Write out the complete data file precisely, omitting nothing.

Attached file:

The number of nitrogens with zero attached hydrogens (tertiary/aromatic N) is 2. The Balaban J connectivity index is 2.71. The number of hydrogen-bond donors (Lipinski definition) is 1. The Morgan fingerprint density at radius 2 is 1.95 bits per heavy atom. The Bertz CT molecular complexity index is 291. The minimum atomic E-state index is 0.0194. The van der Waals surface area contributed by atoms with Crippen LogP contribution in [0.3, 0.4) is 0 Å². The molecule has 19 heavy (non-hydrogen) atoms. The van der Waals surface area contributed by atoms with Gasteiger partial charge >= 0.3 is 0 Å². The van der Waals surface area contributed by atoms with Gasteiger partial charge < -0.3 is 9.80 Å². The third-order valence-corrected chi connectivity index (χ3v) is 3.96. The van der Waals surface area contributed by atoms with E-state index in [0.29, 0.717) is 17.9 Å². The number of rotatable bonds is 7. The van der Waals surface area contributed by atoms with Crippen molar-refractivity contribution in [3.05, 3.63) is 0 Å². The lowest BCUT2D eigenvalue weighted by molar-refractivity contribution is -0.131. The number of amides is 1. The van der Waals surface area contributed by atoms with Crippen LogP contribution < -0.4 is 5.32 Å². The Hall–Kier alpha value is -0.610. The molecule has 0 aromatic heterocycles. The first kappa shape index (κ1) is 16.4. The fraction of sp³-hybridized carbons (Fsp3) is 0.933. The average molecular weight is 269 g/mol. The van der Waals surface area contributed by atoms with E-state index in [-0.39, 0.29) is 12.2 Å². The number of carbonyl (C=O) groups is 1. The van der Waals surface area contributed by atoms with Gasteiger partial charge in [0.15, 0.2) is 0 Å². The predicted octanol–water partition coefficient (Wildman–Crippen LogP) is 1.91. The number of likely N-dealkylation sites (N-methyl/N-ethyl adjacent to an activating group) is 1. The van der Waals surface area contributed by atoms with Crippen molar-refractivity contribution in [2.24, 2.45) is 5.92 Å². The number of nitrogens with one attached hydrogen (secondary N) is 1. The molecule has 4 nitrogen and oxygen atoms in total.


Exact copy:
The number of nitrogens with zero attached hydrogens (tertiary/aromatic N) is 2. The Balaban J connectivity index is 2.71. The number of hydrogen-bond donors (Lipinski definition) is 1. The Morgan fingerprint density at radius 2 is 1.95 bits per heavy atom. The Bertz CT molecular complexity index is 291. The minimum atomic E-state index is 0.0194. The van der Waals surface area contributed by atoms with Crippen LogP contribution in [0.3, 0.4) is 0 Å². The molecule has 19 heavy (non-hydrogen) atoms. The van der Waals surface area contributed by atoms with Gasteiger partial charge >= 0.3 is 0 Å². The van der Waals surface area contributed by atoms with Gasteiger partial charge < -0.3 is 9.80 Å². The third-order valence-corrected chi connectivity index (χ3v) is 3.96. The van der Waals surface area contributed by atoms with E-state index in [0.29, 0.717) is 17.9 Å². The number of rotatable bonds is 7. The van der Waals surface area contributed by atoms with Crippen molar-refractivity contribution in [3.05, 3.63) is 0 Å². The lowest BCUT2D eigenvalue weighted by molar-refractivity contribution is -0.131. The number of amides is 1. The van der Waals surface area contributed by atoms with Crippen LogP contribution < -0.4 is 5.32 Å². The Hall–Kier alpha value is -0.610. The molecule has 0 aromatic heterocycles. The first kappa shape index (κ1) is 16.4. The fraction of sp³-hybridized carbons (Fsp3) is 0.933. The average molecular weight is 269 g/mol. The van der Waals surface area contributed by atoms with E-state index in [-0.39, 0.29) is 12.2 Å². The number of carbonyl (C=O) groups is 1. The van der Waals surface area contributed by atoms with Gasteiger partial charge in [0.15, 0.2) is 0 Å². The predicted octanol–water partition coefficient (Wildman–Crippen LogP) is 1.91. The number of likely N-dealkylation sites (N-methyl/N-ethyl adjacent to an activating group) is 1. The van der Waals surface area contributed by atoms with Crippen molar-refractivity contribution in [2.24, 2.45) is 5.92 Å². The number of nitrogens with one attached hydrogen (secondary N) is 1. The molecule has 4 nitrogen and oxygen atoms in total.